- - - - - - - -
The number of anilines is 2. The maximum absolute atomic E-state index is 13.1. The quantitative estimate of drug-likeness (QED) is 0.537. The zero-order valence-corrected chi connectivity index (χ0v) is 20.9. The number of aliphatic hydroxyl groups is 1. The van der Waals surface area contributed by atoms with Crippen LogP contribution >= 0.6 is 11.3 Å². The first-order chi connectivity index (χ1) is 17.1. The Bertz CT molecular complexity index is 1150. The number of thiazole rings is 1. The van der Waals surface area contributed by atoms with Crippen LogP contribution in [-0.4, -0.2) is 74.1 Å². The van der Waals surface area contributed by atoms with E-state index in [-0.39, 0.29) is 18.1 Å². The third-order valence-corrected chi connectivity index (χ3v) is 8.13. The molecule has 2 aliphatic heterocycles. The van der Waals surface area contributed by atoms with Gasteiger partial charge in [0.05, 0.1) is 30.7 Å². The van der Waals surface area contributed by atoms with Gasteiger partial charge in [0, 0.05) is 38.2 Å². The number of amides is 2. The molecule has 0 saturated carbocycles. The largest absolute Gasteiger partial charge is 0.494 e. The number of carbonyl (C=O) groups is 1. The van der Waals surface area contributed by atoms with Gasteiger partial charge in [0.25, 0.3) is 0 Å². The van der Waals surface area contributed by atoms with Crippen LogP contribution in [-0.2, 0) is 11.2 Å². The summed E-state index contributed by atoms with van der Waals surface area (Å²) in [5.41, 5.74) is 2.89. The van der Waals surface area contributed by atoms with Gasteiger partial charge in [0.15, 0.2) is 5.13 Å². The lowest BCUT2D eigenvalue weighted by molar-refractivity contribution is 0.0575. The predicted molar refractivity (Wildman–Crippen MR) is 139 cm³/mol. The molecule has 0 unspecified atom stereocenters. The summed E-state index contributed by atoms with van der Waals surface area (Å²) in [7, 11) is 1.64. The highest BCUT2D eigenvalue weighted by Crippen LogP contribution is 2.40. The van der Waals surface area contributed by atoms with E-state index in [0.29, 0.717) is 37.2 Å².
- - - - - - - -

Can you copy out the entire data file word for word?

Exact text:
The number of anilines is 2. The maximum absolute atomic E-state index is 13.1. The quantitative estimate of drug-likeness (QED) is 0.537. The zero-order valence-corrected chi connectivity index (χ0v) is 20.9. The number of aliphatic hydroxyl groups is 1. The van der Waals surface area contributed by atoms with Crippen LogP contribution >= 0.6 is 11.3 Å². The first-order chi connectivity index (χ1) is 17.1. The Bertz CT molecular complexity index is 1150. The number of thiazole rings is 1. The van der Waals surface area contributed by atoms with Crippen LogP contribution in [-0.4, -0.2) is 74.1 Å². The van der Waals surface area contributed by atoms with E-state index in [-0.39, 0.29) is 18.1 Å². The third-order valence-corrected chi connectivity index (χ3v) is 8.13. The molecule has 2 aliphatic heterocycles. The van der Waals surface area contributed by atoms with Gasteiger partial charge in [0.05, 0.1) is 30.7 Å². The van der Waals surface area contributed by atoms with Gasteiger partial charge in [0, 0.05) is 38.2 Å². The number of amides is 2. The molecule has 0 saturated carbocycles. The largest absolute Gasteiger partial charge is 0.494 e. The number of carbonyl (C=O) groups is 1. The van der Waals surface area contributed by atoms with Gasteiger partial charge in [0.25, 0.3) is 0 Å². The van der Waals surface area contributed by atoms with Crippen LogP contribution in [-0.2, 0) is 11.2 Å². The summed E-state index contributed by atoms with van der Waals surface area (Å²) in [5.41, 5.74) is 2.89. The van der Waals surface area contributed by atoms with Gasteiger partial charge in [0.15, 0.2) is 5.13 Å². The lowest BCUT2D eigenvalue weighted by molar-refractivity contribution is 0.0575. The predicted molar refractivity (Wildman–Crippen MR) is 139 cm³/mol. The molecule has 0 unspecified atom stereocenters. The summed E-state index contributed by atoms with van der Waals surface area (Å²) in [7, 11) is 1.64. The highest BCUT2D eigenvalue weighted by Crippen LogP contribution is 2.40. The van der Waals surface area contributed by atoms with E-state index in [0.29, 0.717) is 37.2 Å².